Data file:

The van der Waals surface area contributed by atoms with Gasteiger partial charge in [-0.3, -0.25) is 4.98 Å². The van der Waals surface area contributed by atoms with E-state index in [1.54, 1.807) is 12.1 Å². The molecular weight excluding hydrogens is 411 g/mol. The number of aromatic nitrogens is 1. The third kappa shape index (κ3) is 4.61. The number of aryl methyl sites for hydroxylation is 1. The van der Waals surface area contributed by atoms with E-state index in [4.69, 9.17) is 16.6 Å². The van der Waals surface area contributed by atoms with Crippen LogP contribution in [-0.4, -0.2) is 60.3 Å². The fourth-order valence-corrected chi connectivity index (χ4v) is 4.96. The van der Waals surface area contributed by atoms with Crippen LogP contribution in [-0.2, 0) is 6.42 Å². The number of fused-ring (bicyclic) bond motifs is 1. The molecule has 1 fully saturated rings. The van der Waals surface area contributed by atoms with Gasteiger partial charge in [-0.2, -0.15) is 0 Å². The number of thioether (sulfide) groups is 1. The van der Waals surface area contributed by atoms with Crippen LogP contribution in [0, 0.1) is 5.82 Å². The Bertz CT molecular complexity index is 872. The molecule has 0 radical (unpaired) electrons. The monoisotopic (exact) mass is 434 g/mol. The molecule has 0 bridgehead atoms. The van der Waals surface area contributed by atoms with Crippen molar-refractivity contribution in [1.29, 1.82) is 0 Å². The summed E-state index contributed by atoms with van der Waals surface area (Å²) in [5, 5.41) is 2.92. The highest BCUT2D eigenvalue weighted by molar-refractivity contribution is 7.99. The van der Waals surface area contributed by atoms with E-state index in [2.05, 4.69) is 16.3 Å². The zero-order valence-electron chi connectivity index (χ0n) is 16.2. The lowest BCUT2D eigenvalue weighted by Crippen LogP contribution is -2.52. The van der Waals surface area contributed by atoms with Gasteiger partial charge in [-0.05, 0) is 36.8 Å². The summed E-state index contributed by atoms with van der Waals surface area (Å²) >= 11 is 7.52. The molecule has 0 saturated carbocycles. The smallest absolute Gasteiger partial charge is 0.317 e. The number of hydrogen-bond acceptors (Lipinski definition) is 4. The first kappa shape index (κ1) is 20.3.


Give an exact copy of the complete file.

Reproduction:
The van der Waals surface area contributed by atoms with Gasteiger partial charge in [-0.3, -0.25) is 4.98 Å². The van der Waals surface area contributed by atoms with E-state index in [1.54, 1.807) is 12.1 Å². The molecular weight excluding hydrogens is 411 g/mol. The number of aromatic nitrogens is 1. The third kappa shape index (κ3) is 4.61. The number of aryl methyl sites for hydroxylation is 1. The van der Waals surface area contributed by atoms with E-state index in [4.69, 9.17) is 16.6 Å². The van der Waals surface area contributed by atoms with Crippen LogP contribution in [-0.4, -0.2) is 60.3 Å². The fourth-order valence-corrected chi connectivity index (χ4v) is 4.96. The van der Waals surface area contributed by atoms with Crippen LogP contribution in [-0.2, 0) is 6.42 Å². The number of fused-ring (bicyclic) bond motifs is 1. The molecule has 1 fully saturated rings. The van der Waals surface area contributed by atoms with Gasteiger partial charge in [-0.2, -0.15) is 0 Å². The number of thioether (sulfide) groups is 1. The van der Waals surface area contributed by atoms with Crippen LogP contribution in [0, 0.1) is 5.82 Å². The Bertz CT molecular complexity index is 872. The molecule has 0 radical (unpaired) electrons. The monoisotopic (exact) mass is 434 g/mol. The molecule has 0 bridgehead atoms. The van der Waals surface area contributed by atoms with Crippen molar-refractivity contribution in [1.29, 1.82) is 0 Å². The summed E-state index contributed by atoms with van der Waals surface area (Å²) in [5, 5.41) is 2.92. The highest BCUT2D eigenvalue weighted by molar-refractivity contribution is 7.99. The van der Waals surface area contributed by atoms with E-state index in [2.05, 4.69) is 16.3 Å². The zero-order valence-electron chi connectivity index (χ0n) is 16.2. The lowest BCUT2D eigenvalue weighted by Crippen LogP contribution is -2.52. The van der Waals surface area contributed by atoms with Gasteiger partial charge in [-0.05, 0) is 36.8 Å². The summed E-state index contributed by atoms with van der Waals surface area (Å²) >= 11 is 7.52. The molecule has 0 saturated carbocycles. The smallest absolute Gasteiger partial charge is 0.317 e. The number of hydrogen-bond acceptors (Lipinski definition) is 4. The first kappa shape index (κ1) is 20.3.